Populism and Imperialism
Politics, Culture, and Foreign Policy in the American West, 1890-1900
In the final years of the nineteenth century, as a large-scale movement of farmers and laborers swept much the country, the United States engaged in an ostensibly anti-colonial war against Spain and a colonial war of its own in the Philippines. How one related to the other—the nature of the activists’ involvement in foreign policy debates and the influence of these wars upon the prospects for domestic reform—is what Nathan Jessen explores in Populism and Imperialism.
American reformers at the turn of the twentieth century have long been misrepresented as accomplices of empire. Rather, as Populism and Imperialism makes clear, they were imperialism’s chief opponents—and that opposition contributed to their ultimate defeat. Correcting the record, Jessen charts the fortunes of the Populists through the nineteenth century’s last decade. He shows that, contrary to the standard narrative, Populists remained powerful in West after the election of 1896; they only suffered their final political reverses in 1900 after being branded as unpatriotic traitors by their opponents. In fact, the Populists and Democrats in the West favored war with Spain for humanitarian reasons; some among them led the opposition to Hawaiian annexation and—as leaders of the anti-imperialists in Congress from 1899 on—the occupation of the Philippines.
“This study will help us further rethink the evasive Populists and how they responded to modern life and contributed to American politics.”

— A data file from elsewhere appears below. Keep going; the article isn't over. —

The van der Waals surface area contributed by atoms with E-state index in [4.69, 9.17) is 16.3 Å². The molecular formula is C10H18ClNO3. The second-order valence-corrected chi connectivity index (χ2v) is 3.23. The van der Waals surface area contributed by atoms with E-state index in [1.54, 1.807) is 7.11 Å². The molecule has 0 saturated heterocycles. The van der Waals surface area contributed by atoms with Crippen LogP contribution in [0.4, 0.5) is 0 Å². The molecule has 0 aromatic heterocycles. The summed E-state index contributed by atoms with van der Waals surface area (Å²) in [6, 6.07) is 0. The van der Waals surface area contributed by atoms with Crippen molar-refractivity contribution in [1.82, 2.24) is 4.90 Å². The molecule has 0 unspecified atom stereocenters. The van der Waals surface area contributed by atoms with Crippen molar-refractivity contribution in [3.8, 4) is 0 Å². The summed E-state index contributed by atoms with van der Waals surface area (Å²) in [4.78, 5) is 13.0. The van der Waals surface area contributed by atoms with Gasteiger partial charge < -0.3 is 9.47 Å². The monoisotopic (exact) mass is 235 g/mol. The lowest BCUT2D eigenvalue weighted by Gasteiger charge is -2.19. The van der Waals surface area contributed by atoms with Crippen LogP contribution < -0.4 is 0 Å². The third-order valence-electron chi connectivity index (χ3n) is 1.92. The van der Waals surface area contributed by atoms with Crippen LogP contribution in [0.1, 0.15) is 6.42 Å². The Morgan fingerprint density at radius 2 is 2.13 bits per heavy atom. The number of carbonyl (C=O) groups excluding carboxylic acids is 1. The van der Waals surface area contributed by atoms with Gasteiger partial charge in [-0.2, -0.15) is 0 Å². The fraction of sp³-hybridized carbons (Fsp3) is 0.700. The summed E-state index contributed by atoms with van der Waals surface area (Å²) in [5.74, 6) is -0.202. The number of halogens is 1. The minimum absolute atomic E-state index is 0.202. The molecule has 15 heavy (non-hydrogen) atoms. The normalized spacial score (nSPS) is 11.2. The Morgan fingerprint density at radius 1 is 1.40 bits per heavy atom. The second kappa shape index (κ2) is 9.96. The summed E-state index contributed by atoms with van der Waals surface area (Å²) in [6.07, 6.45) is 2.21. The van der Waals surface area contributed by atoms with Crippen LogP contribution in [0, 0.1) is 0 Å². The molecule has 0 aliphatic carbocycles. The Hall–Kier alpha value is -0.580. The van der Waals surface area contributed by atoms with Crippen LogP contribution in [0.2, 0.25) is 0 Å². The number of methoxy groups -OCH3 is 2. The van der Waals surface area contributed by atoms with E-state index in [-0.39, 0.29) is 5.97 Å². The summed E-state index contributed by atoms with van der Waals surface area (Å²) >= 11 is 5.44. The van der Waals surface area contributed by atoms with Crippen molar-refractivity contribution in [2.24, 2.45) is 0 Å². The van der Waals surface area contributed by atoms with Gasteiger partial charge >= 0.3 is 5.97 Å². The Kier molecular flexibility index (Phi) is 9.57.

“Jessen traces the ways in which Populists within the United States addressed the potential and reality of U.S. foreign intervention during the 1890s and then the immediate aftermath. Overall, Populism and Imperialism is a valuable contribution to the field of U.S. politics.”
—Kansas HistorySee all reviews...
“Jessen’s account is meticulously precise and stupendously well researched, perhaps the first political history of the imperial foray in two generations to let fact rather than preconception and theory define its narrative.”
—Journal of Arizona History
“Jessen has written a very useful book . . . timely, helping to restore populism to its original American meaning, the agrarian protests of the 1890s.”
—Pacific Historical Review
“A valuable, detailed, and well-researched account of the interaction of populism and the United States’ new internationalism at the turn of the twentieth century. [Jessen] offers us a thorough and clear account of the evolution of and divergences within the populist movement at a critical period in American and international history.”
“This is a solid book that inform research and teaching on both the western Populists and the debate over imperialism.”
—Great Plains Quarterly
“Nathan Jessen makes a significant contribution to our understanding of the role Western state reformers played in nineteenth-century foreign policy debates, and, how their views on war and imperialism were used against them. Populism and Imperialism also well illustrates the interrelation between domestic and foreign policies.”
—David R. Berman, author of Politics, Labor, and the War On Big Business: The Path of Reform in Arizona, 1890–1920